Faculty of Applied Health & Community Studies
Degree: Bachelor of Applied Health Sciences, Athletic Therapy
Year of graduation: 2010
Speed Racer: Athletic therapist Amy Mausser scores with Sarnia Sting
Amy Mausser has always had a creed of speed.
Growing up in Kitchener, Ont., she was first drawn to the slopes at the age of five by her mother — a competitive alpine downhill ski racer.
“I’m an adrenaline junkie,” laughs Mausser. “I love speed. My neighbours would watch me outside my house training and practising — I’d always be running somewhere.”
Her mother’s influence would lead to a lifelong love of athletics and a strong work ethic that would carry Mausser through her studies and career.
“My mother always told me that things don’t always come easy. You should go out and work hard to get what you want,” she says.
Mausser brought that sense of determination with her to Sheridan in 2006 when she began the Bachelor of Applied Health Sciences program, finding professors that would help her along the way. Mausser still remembers Dr. Loriann Hynes, a professor in Sheridan’s Athletic Therapy program, who helped her recognize her weaknesses and learn from her mistakes.
“It was a turning point for me,” says Mausser. “A lot of people are ashamed of those moments when they don’t succeed, but they built and defined who I am today.”
Mausser says her studies at Sheridan were a building block in the foundation of her career. “I owe everything to that amazing experience,” she says.
After graduating in 2010, Mausser was determined to hone her skills in the field while still maintaining her edge in the classroom. Over the years, she’s trained in massage therapy, holding a certificate from the Ontario College of Health and Technology, and earned a Masters of Exercise Science from the University of Connecticut. She is also working on a Masters of Exercise Science (Human Movement) at A.T. Still University.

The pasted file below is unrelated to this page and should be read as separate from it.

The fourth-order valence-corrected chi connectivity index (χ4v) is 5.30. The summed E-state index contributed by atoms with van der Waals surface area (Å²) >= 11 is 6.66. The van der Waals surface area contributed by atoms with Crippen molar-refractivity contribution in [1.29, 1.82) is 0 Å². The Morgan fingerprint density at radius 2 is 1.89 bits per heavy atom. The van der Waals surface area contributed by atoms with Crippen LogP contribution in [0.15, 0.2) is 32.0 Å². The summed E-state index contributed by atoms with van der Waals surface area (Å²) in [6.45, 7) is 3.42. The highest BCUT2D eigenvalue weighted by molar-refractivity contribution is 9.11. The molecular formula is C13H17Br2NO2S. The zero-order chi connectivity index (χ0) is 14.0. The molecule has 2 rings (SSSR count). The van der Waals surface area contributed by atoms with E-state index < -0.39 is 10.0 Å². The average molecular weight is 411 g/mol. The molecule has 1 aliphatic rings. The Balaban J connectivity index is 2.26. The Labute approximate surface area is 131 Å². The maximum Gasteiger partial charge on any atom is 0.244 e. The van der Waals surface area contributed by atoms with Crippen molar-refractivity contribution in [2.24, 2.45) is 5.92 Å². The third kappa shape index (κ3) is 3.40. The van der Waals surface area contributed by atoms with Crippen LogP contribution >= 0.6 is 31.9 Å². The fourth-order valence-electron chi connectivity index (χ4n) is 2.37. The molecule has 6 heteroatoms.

Where Mausser really thrives, however, is rink side, helping athletes recover and train their bodies to a competitive level. After working with teams including the Kitchener Dutchmen Junior B team and the Ontario Hockey League’s Kingston Frontenacs, Mausser built the confidence to take on more tasks, eventually assuming the joint role of athletic therapist, equipment manager and strength and conditioning coach with the Alberta Junior Hockey League’s Brooks Bandits.
Today, Mausser serves as the head athletic therapist for the OHL’s Sarnia Sting, working with the team doctor in areas such as injury management and concussion protocols.
Working with athletes every day, Mausser does her best to also remain active. She cycles competitively with an amateur team out of Toronto, and plays in the occasional hockey game. “I needed an outlet to recharge my batteries because there are long days indoors during the hockey season,” she says.
Mausser says she will never stop trying to improve her skills. “You can always learn and build and grow — I’m always motivated to try and make myself better,” says Mausser. “It’s not just about helping myself. It’s about helping the athletes I take care of on a daily basis.”